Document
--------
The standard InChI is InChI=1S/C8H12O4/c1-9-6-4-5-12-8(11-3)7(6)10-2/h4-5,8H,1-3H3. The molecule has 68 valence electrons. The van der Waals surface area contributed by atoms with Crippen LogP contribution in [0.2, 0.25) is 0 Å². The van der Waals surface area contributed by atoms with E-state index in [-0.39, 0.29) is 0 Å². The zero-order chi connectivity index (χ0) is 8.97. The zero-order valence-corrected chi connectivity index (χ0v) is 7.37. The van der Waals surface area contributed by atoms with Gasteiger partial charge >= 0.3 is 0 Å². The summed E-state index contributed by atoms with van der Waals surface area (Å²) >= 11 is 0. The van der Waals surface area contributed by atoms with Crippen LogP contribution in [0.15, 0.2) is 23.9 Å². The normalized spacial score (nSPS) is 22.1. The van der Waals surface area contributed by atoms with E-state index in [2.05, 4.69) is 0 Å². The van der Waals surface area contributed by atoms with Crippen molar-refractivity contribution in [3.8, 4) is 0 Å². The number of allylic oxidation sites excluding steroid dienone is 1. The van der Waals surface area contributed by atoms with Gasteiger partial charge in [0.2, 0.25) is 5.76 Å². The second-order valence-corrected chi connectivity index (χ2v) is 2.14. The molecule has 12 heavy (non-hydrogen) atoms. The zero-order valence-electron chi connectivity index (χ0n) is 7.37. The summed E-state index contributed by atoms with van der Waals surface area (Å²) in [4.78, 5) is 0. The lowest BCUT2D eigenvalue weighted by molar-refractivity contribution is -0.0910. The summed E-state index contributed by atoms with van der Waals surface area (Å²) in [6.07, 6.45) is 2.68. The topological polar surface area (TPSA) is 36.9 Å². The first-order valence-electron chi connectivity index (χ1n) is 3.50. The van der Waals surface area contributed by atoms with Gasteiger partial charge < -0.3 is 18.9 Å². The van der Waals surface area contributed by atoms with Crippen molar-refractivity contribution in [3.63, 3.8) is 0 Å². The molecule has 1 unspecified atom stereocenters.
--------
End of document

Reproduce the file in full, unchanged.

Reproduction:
The standard InChI is InChI=1S/C8H12O4/c1-9-6-4-5-12-8(11-3)7(6)10-2/h4-5,8H,1-3H3. The molecule has 68 valence electrons. The van der Waals surface area contributed by atoms with Crippen LogP contribution in [0.2, 0.25) is 0 Å². The van der Waals surface area contributed by atoms with E-state index in [-0.39, 0.29) is 0 Å². The zero-order chi connectivity index (χ0) is 8.97. The zero-order valence-corrected chi connectivity index (χ0v) is 7.37. The van der Waals surface area contributed by atoms with Gasteiger partial charge >= 0.3 is 0 Å². The summed E-state index contributed by atoms with van der Waals surface area (Å²) >= 11 is 0. The van der Waals surface area contributed by atoms with Crippen LogP contribution in [0.15, 0.2) is 23.9 Å². The normalized spacial score (nSPS) is 22.1. The van der Waals surface area contributed by atoms with E-state index in [2.05, 4.69) is 0 Å². The van der Waals surface area contributed by atoms with Crippen molar-refractivity contribution in [3.8, 4) is 0 Å². The number of allylic oxidation sites excluding steroid dienone is 1. The van der Waals surface area contributed by atoms with Gasteiger partial charge in [0.2, 0.25) is 5.76 Å². The second-order valence-corrected chi connectivity index (χ2v) is 2.14. The molecule has 12 heavy (non-hydrogen) atoms. The zero-order valence-electron chi connectivity index (χ0n) is 7.37. The summed E-state index contributed by atoms with van der Waals surface area (Å²) in [4.78, 5) is 0. The lowest BCUT2D eigenvalue weighted by molar-refractivity contribution is -0.0910. The summed E-state index contributed by atoms with van der Waals surface area (Å²) in [6.07, 6.45) is 2.68. The topological polar surface area (TPSA) is 36.9 Å². The first-order valence-electron chi connectivity index (χ1n) is 3.50. The van der Waals surface area contributed by atoms with Gasteiger partial charge < -0.3 is 18.9 Å². The van der Waals surface area contributed by atoms with Crippen molar-refractivity contribution in [3.63, 3.8) is 0 Å². The molecule has 1 unspecified atom stereocenters.